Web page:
Homer, Hegel, History and Hope
Folks who saw virtue in unquestioning devotion to established values didn't like the 1960s. No institution, custom or belief seemed safe from scrutiny.
Even the idea of progress — a cherished heirloom from the Age of Enlightenment — was challenged disputed, and ultimately rejected.
Visions of a technotopia, where our greatest challenge was deciding how to spend our leisure time, were fading.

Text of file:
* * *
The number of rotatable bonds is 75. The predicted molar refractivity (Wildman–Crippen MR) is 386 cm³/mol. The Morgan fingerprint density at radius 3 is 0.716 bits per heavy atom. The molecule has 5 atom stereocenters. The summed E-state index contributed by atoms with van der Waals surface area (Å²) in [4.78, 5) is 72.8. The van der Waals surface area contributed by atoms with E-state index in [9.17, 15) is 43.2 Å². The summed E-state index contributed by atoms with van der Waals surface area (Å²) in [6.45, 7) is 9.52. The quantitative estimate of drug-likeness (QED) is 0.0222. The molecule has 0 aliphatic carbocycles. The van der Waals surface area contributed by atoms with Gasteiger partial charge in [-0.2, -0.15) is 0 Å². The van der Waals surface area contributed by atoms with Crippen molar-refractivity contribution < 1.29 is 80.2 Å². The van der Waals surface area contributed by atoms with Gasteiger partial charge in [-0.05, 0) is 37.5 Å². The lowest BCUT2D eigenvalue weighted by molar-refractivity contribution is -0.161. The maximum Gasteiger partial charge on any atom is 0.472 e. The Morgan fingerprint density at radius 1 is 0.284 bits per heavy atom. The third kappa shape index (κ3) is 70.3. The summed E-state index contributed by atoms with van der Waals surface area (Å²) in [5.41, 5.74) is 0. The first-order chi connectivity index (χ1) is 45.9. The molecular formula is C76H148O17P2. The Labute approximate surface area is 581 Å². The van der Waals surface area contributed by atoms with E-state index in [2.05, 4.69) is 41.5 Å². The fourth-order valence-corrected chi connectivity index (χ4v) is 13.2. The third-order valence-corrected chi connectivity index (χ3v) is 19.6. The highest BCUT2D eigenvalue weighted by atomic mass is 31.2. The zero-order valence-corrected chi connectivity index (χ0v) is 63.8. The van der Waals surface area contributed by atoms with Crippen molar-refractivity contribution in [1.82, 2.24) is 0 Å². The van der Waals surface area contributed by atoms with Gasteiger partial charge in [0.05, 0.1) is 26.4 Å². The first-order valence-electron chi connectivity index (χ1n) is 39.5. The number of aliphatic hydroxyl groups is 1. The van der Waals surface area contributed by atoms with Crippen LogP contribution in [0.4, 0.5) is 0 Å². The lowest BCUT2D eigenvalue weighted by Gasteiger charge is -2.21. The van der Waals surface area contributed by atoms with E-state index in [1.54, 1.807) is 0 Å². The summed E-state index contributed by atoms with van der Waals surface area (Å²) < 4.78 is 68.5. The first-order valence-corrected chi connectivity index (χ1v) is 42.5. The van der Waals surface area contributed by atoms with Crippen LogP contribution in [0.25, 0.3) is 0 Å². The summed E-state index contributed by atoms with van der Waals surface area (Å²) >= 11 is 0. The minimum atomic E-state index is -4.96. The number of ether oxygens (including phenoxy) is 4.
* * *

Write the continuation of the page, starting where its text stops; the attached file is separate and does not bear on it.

Hopes for nuclear power's abundant clean energy were giving way to fears of an atomic holocaust and reactor meltdowns. Assuming that pollution didn't kill us first. (July 28, 2017; February 17, 2017)
Perhaps even more disturbing for social Luddites, the nation's youth seemed ill-suited for their assigned role as torchbearers for liberty, conformity and suburban living.
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